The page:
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How Sleep Can Affect Everyday Performance

Most adults in the world today don't get a good night's sleep. The Centers for Disease Control estimates that at least a third of the population don't get a proper night's sleep. Sleep affects a significant portion of our lives and can be considered one of the building blocks of a healthy life. The impacts of sleep deprivation are well-known to science. Science Alert mentions that lack of sleep can be potentially deadly for mammals.

Performance-wise, lack of sleep can lead to slower reaction times, impairment of judgment, and can lead to various physiological problems which may affect the quality of a person's life. Sleep is still a significant component of a healthy life, and while many people try to balance their sleep cycle out, some people are openly willing to go about life without the proper minimum amount of sleep. As we will see, lack of sleep can severely affect how you perform everyday tasks.

Delayed Reaction Time

We already know that sleep can cause us to respond to events slower. The National Sleep Foundation mentions that it can affect our ability to react to split-second changes in our environment. Reflex reactions occur based on external stimuli, and split-second reactions require the brain to process incoming information and then direct a signal to the body to prevent some undesirable outcome. In the case of slowed reaction time, this may be due to how the brain perceives what is around it, and how fast it comes to a decision.

Lowered awareness due to sleep deprivation might be the starting point for understanding slowed reaction time. However, as the journal Brain Cognition notes, the longer someone is awake, the more it affects their brain's ability to process things. When both of these situations come together, we get slowed reaction time, which, in some circumstances, can endanger the individual.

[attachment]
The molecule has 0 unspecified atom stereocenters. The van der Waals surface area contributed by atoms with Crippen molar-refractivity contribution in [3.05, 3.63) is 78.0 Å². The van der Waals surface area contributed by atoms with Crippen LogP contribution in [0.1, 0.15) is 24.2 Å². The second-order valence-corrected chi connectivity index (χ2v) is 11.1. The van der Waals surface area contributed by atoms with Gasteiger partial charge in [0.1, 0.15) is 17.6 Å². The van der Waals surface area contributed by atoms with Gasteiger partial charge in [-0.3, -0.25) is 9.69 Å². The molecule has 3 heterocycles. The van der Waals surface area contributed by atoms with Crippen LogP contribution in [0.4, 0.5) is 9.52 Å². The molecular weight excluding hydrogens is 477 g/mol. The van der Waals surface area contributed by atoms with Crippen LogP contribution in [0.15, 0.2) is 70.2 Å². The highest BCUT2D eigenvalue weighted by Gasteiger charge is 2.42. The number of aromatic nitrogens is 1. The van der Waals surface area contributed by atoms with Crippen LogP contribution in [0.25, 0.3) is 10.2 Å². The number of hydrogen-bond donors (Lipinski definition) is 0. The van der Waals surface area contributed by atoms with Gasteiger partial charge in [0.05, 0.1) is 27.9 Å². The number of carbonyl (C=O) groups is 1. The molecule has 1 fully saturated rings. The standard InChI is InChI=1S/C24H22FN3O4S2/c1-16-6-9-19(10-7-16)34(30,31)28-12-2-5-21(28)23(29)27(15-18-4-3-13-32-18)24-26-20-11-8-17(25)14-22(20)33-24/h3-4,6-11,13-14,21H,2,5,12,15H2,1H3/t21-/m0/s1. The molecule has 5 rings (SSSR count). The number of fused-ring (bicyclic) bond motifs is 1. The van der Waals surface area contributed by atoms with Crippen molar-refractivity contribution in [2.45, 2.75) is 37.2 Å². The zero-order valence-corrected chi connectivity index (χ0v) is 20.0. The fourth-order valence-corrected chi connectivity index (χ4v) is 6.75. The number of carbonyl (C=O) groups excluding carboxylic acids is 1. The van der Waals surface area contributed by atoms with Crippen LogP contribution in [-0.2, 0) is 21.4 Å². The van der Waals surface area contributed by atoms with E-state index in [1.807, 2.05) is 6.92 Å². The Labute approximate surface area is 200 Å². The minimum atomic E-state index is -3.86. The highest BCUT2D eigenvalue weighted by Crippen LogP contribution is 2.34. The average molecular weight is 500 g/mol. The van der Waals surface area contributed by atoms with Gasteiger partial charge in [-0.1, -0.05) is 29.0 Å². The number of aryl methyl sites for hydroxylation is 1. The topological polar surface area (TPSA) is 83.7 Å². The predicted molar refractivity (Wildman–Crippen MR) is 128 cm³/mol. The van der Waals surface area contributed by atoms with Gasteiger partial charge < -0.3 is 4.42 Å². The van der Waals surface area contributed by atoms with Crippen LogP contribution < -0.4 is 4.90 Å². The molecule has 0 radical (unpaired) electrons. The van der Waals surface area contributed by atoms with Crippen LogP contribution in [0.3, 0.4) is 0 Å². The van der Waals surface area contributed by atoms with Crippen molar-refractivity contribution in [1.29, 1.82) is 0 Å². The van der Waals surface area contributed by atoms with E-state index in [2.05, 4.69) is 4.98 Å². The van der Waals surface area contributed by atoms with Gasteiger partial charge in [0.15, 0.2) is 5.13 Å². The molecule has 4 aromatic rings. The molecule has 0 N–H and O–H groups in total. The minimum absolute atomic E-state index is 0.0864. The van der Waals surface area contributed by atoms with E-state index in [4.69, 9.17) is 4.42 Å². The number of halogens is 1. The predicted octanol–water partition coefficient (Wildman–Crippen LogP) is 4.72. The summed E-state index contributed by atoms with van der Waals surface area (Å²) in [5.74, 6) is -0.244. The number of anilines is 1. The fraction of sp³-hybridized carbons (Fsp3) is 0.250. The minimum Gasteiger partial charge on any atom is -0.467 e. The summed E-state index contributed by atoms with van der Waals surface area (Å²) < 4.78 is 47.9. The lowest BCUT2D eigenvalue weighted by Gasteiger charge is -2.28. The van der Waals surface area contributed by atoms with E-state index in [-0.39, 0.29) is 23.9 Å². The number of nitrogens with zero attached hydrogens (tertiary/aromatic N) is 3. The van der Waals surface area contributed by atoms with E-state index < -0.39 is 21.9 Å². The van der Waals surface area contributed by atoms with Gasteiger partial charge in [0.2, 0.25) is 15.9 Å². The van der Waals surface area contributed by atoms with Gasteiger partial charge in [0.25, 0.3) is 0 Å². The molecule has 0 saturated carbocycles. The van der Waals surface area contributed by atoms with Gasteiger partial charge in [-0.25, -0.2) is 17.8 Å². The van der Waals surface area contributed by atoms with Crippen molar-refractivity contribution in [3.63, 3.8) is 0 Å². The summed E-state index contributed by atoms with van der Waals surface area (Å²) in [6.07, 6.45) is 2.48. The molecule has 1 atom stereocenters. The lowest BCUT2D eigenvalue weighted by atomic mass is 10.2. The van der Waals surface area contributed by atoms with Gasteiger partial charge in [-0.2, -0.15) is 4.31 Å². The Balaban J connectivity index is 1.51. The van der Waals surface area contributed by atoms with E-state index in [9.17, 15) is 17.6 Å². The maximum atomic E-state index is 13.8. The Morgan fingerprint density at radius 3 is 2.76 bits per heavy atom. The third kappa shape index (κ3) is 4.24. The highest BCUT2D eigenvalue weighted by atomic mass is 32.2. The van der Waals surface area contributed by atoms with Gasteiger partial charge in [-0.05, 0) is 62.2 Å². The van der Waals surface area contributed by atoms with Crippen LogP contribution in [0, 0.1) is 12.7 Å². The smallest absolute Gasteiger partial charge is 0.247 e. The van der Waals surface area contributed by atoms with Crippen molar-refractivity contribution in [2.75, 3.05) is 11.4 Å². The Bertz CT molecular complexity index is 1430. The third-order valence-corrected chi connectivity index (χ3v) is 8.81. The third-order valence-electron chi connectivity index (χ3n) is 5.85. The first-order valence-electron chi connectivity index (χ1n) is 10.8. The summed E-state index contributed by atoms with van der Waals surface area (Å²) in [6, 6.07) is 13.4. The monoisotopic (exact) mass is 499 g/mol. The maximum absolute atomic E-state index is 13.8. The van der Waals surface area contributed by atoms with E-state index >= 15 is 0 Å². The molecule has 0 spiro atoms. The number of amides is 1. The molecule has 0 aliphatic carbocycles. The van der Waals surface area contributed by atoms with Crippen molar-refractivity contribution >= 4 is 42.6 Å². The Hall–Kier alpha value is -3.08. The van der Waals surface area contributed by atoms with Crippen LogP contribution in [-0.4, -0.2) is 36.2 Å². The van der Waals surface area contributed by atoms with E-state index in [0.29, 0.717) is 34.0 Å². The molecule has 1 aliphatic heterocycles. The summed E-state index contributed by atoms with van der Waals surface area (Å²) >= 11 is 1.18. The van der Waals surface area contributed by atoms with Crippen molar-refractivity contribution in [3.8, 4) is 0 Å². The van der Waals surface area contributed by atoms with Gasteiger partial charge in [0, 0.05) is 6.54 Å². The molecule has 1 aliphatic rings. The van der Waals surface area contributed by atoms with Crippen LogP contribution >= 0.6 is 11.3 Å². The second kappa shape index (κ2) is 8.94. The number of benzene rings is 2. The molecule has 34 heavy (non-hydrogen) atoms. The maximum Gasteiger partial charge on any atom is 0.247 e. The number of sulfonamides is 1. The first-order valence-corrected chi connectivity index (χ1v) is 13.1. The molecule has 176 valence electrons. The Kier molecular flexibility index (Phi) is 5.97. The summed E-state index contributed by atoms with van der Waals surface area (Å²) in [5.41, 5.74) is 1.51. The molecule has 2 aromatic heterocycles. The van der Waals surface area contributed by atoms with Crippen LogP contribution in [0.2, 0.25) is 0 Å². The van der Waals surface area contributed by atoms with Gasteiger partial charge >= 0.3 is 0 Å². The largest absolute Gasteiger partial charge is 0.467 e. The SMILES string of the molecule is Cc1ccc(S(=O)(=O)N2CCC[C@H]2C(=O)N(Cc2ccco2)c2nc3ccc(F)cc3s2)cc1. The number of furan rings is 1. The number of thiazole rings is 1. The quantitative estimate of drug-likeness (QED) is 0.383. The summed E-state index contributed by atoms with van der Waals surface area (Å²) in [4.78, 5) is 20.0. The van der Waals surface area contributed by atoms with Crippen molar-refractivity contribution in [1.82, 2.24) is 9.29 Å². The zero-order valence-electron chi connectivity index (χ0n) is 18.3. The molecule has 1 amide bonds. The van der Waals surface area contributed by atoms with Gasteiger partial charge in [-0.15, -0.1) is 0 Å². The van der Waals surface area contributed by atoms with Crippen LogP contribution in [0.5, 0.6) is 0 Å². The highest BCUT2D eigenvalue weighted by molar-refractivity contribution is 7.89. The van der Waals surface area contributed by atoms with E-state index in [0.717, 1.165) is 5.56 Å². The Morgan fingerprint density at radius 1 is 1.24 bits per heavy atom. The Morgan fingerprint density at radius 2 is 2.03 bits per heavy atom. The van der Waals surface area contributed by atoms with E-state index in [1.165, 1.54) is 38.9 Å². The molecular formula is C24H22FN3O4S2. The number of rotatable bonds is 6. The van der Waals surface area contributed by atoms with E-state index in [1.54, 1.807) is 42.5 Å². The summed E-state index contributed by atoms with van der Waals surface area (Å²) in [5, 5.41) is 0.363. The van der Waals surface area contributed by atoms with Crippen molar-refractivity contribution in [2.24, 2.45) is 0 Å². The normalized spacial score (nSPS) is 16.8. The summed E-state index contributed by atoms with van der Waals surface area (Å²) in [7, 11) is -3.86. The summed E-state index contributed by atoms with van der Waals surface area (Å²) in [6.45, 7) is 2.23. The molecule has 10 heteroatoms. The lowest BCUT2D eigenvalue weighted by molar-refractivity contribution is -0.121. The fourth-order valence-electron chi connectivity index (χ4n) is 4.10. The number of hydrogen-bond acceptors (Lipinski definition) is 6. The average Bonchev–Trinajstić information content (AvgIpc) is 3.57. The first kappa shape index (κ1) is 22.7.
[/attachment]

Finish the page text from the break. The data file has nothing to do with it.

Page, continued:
Lack of Judgment

Morality is an individual thing; one person's morals might not match another individual's. Despite this, even people who have a specific moral code they adhere to may very likely perform actions that go against that code when deprived of sleep. Science Daily reports that sleep deprivation can impact how human beings can integrate cognition alongside emotion to make moral decisions. The longer a person remains awake, the less likely they are to make moral judgments, and the more likely they are to impact the long-term course of their life through poor experience.

Physiological Disease Risk

Harvard notes that long-term sleep deprivation may have adverse effects on our health. The short-term effects of sleep deprivation include the body losing its ability to regulate blood glucose, a rise in blood pressure, both of which may be associated with an increase in mental stress levels. These short-term impacts of sleep deprivation are significant, but the long-term effects of continued lack of sleep are even more disturbing.

Among the individuals that lack sleep continuously, there is an observed increased risk of diabetes, heart disease, and high blood pressure/hypertension. Additionally, lack of sleep can negatively affect brain chemistry leading to depression and anxiety. Furthermore, people who sleep less tend to have metabolic issues as their body loses the ability to judge when metabolic activity should happen, and as a result, they end up putting on weight and becoming obese.

The Everyday Impacts of Loss of Sleep

Sleeping is essential to human beings and without proper sleep, a person could see significant problems with their ability to think, make judgments, and even avoid injury. The corrective measure for lack of sleep isn't just sleeping more, but getting a higher quality of sleep. In some cases, achieving this goal might be as simple as buying a new memory foam mattress. Having enough good sleep should be what you're aiming for. It doesn't matter if you get eight hours of sleep a night if that sleep is of the worst quality. It might be just as bad as staying awake for an entire day.